Uncovering the functional effects of biomolecular mutations through computer simulations
Amino acid substitutions, or mutations, in proteins have been implicated in a host of human diseases. Protein mutations are heterogeneous in nature. Some mutations hamper protein function, while others may induce hyperactivity in the protein, and still others may leave the protein's activity relatively unaffected. Uncovering the functional effects of individual mutations is vital to understanding disease etiology, to engineering biomolecules to optimize function, and developing therapeutic agents. Using computer simulations in conjunction with, or in lieu of, traditional wet lab experiments may reveal the phenotype of mutations and provide insight into molecular mechanisms underlying changes in protein activity. In this work, we employ molecular modeling and computer simulations to (1) understand how Activation-Induced Cytidine Deaminase (AID) activity can be optimized through selective mutations; (2) describe how polymorphisms in Mitochondrial Transcription Factor A (TFAM) affect protein stability and DNA binding; (3) predict whether Anaplastic Lymphoma Kinase (ALK) mutations identified neuroblastoma patients constitutively activate the protein and drive progression of the disease. Our results effectively recapitulate and provide molecular context to experimental results while also demonstrating the potential for future use of simulations in clinical diagnostics.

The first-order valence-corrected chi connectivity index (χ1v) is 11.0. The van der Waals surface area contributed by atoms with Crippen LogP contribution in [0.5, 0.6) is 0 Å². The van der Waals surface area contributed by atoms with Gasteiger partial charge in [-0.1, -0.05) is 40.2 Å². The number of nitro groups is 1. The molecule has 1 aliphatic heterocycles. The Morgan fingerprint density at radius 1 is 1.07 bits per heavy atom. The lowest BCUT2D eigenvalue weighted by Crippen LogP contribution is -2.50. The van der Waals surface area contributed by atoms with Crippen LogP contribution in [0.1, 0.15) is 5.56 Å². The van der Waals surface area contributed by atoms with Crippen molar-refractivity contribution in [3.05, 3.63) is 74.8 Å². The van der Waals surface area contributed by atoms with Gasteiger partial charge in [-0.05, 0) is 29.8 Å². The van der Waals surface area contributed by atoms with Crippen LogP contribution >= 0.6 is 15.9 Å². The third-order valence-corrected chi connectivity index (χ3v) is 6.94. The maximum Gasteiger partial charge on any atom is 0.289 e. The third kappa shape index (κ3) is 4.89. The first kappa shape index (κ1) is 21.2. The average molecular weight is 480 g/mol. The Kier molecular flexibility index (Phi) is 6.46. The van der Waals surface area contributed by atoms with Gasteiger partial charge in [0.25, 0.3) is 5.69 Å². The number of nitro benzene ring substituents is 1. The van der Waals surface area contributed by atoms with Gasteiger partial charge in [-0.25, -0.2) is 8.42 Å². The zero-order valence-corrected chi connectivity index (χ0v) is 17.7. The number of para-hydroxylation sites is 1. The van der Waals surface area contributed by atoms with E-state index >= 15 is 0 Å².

Huwe, Peter, "Uncovering the functional effects of biomolecular mutations through computer simulations" (2014). Dissertations available from ProQuest. AAI3635511.